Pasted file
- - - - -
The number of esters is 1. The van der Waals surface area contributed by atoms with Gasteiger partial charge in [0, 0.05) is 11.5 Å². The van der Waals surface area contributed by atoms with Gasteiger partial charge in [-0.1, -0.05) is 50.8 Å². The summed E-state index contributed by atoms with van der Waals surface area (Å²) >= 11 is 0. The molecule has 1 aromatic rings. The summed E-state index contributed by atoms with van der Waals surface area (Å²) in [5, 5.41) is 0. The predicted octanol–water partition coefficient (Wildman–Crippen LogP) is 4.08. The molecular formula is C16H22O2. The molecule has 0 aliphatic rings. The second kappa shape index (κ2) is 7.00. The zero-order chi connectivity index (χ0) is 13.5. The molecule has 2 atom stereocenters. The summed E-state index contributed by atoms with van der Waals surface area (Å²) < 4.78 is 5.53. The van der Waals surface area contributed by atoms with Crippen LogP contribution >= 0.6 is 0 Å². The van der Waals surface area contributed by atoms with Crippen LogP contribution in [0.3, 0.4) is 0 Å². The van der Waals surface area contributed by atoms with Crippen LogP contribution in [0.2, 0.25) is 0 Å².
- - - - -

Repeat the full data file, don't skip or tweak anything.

The number of esters is 1. The van der Waals surface area contributed by atoms with Gasteiger partial charge in [0, 0.05) is 11.5 Å². The van der Waals surface area contributed by atoms with Gasteiger partial charge in [-0.1, -0.05) is 50.8 Å². The summed E-state index contributed by atoms with van der Waals surface area (Å²) >= 11 is 0. The molecule has 1 aromatic rings. The summed E-state index contributed by atoms with van der Waals surface area (Å²) in [5, 5.41) is 0. The predicted octanol–water partition coefficient (Wildman–Crippen LogP) is 4.08. The molecular formula is C16H22O2. The molecule has 0 aliphatic rings. The second kappa shape index (κ2) is 7.00. The zero-order chi connectivity index (χ0) is 13.5. The molecule has 2 atom stereocenters. The summed E-state index contributed by atoms with van der Waals surface area (Å²) < 4.78 is 5.53. The van der Waals surface area contributed by atoms with Crippen LogP contribution >= 0.6 is 0 Å². The van der Waals surface area contributed by atoms with Crippen LogP contribution in [0.3, 0.4) is 0 Å². The van der Waals surface area contributed by atoms with Crippen LogP contribution in [0.2, 0.25) is 0 Å².